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Lee v. Johnson

United States District Court, N.D. Illinois, Eastern Division

March 15, 2017

JUNG EUN LEE, SOUNG YOUL CHO, and BULTASA BUDDHIST TEMPLE OF CHICAGO, Plaintiffs,
v.
JEH JOHNSON, Secretary, U.S. Department of Homeland Security; LORETTA LYNCH, U.S. Attorney General; LEON RODRIGUEZ, Director, U.S Citizenship and Immigration Services, Defendants.

          MEMORANDUM OPINION AND ORDER

          JOHN Z. LEE United States District Judge.

         After years of delay and various administrative snafus, the United States Citizenship and Immigration Services (USCIS) granted Plaintiff Jung Eun Lee's I-360 visa petition on September 20, 2013.[1] On March 29, 2016, however, USCIS revoked its approval on the basis that Lee could not establish that she had two years of continuous work experience immediately prior to the filing of the petition. Lee argued that she was unable to meet this requirement because of the delays and errors committed by USCIS itself, rather than any fault on her part. Instead of addressing the substance of this argument, the USCIS considered Lee's argument to be an admission that she did not qualify for I-360 visa status.

         Lee and her husband, Soung Youl Cho, now seek administrative review of this revocation, as well as other actions taken by USCIS. Defendants have moved to dismiss the complaint pursuant to Federal Rules of Civil Procedure 12(b)(1) and 12(b)(6). Plaintiffs' factual allegations, if true, indicate that they were the unwitting victims of a labyrinthine immigration process and agency carelessness; however, for the reasons provided herein, the Court lacks subject matter jurisdiction to hear this case. Accordingly, Defendants' motion to dismiss for lack of jurisdiction is granted.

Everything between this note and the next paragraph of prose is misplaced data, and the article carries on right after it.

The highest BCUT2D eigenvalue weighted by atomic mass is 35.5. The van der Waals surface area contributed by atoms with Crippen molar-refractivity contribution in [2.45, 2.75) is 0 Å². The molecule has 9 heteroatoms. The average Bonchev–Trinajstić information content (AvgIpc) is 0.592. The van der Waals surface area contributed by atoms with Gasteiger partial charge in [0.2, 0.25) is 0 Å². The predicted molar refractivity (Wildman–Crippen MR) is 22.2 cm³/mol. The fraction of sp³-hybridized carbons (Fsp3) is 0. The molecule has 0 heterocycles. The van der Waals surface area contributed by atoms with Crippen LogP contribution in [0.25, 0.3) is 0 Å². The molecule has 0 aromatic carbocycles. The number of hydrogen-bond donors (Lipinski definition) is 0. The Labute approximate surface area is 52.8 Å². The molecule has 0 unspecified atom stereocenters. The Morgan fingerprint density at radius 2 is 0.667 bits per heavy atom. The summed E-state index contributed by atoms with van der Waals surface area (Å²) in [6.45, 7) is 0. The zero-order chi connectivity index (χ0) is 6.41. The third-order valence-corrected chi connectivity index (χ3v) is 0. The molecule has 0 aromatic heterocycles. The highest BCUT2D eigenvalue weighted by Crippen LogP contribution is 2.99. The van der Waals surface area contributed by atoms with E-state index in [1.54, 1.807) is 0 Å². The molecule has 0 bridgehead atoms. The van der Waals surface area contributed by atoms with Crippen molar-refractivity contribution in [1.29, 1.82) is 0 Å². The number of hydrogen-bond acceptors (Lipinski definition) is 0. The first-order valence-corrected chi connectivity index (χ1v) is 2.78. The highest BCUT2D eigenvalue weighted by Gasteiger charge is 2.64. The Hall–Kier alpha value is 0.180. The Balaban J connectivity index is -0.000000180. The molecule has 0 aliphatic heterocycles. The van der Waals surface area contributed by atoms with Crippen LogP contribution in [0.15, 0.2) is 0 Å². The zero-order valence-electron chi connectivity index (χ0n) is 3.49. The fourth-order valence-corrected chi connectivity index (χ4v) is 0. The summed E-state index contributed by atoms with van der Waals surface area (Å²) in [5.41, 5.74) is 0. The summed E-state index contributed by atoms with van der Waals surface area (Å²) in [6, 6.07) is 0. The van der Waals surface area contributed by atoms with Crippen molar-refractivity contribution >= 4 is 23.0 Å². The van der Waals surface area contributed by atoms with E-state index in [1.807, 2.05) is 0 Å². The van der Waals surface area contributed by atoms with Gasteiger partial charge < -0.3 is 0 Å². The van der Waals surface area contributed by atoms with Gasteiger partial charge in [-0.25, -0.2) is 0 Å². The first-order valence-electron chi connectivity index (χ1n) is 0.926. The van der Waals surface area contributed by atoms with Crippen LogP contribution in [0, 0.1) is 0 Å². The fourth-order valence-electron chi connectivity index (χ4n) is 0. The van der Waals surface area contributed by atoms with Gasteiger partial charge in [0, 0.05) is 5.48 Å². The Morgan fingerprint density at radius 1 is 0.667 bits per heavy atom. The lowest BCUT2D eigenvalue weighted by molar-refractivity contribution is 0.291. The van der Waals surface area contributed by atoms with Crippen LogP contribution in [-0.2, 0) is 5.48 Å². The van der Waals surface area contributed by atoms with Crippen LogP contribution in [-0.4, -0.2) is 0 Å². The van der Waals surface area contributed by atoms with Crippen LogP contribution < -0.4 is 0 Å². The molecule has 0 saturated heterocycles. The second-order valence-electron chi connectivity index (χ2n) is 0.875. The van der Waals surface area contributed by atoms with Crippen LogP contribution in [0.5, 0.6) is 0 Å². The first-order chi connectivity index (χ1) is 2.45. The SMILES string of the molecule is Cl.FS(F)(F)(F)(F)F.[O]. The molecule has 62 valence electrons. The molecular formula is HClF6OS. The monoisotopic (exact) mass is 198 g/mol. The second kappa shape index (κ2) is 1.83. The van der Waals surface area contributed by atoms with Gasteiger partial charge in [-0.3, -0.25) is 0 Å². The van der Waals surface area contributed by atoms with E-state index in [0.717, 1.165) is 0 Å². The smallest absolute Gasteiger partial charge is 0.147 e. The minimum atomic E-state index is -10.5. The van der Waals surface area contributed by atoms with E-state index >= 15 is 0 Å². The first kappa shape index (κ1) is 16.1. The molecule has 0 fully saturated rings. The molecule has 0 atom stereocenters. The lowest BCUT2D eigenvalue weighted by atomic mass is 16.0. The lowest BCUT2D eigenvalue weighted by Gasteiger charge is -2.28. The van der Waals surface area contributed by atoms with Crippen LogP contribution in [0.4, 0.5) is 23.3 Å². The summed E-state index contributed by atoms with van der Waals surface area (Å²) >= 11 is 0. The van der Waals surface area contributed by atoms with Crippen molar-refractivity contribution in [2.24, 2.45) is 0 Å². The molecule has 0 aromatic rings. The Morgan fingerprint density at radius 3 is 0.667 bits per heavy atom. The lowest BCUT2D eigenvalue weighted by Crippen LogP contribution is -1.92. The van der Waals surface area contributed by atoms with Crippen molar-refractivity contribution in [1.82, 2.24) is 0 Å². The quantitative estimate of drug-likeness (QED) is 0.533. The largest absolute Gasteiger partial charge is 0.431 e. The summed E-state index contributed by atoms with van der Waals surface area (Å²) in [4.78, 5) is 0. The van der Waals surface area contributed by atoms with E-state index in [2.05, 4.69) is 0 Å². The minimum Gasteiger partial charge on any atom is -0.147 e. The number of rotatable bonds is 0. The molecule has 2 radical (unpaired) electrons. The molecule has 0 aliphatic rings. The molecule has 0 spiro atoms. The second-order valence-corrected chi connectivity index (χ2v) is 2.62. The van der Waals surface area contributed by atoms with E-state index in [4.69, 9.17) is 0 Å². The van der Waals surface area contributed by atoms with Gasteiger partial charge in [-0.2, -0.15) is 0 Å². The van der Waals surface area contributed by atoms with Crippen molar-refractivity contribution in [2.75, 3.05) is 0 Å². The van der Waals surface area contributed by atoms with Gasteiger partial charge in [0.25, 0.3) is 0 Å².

Procedural and Factual Background

         The factual allegations do not portray USCIS in a favorable light. On November 29, 2005, Cho was admitted into the United States as a nonimmigrant student on an F-1 visa, and Lee was admitted as his spouse on an F-2 visa. See 8 C.F.R. § 214.2(f)(1), (3). After they came to the United States, the Bultasa Buddhist Temple of Chicago sought to obtain an R-1 visa for Lee, so that she could serve as the Temple's organist as a nonimmigrant religious worker. See Id. §§ 214.2(r)(1), 248.3(a). To do so, the Temple applied to change Lee's status from a nonimmigrant spouse of a nonimmigrant student to a nonimmigrant religious worker by filing an I-129 petition on March 17, 2006. See Am. Compl. Ex. 3; id. §§ 214.2(r)(1), 248.3(a).[2]

         The I-129 petition was assigned to the USCIS's California Service Center (CSC). 2d Am. Compl. Ex. 4. Despite Plaintiffs' submission of a premium processing request (and associated fee) in March 2006, the petition remained pending for over three and a half years. Id., Ex. 20, at 1. During that period of time, Plaintiffs did not seek mandamus relief under 28 U.S.C. § 1361 or relief under the Administrative Procedures Act, 5 U.S.C. § 555(b).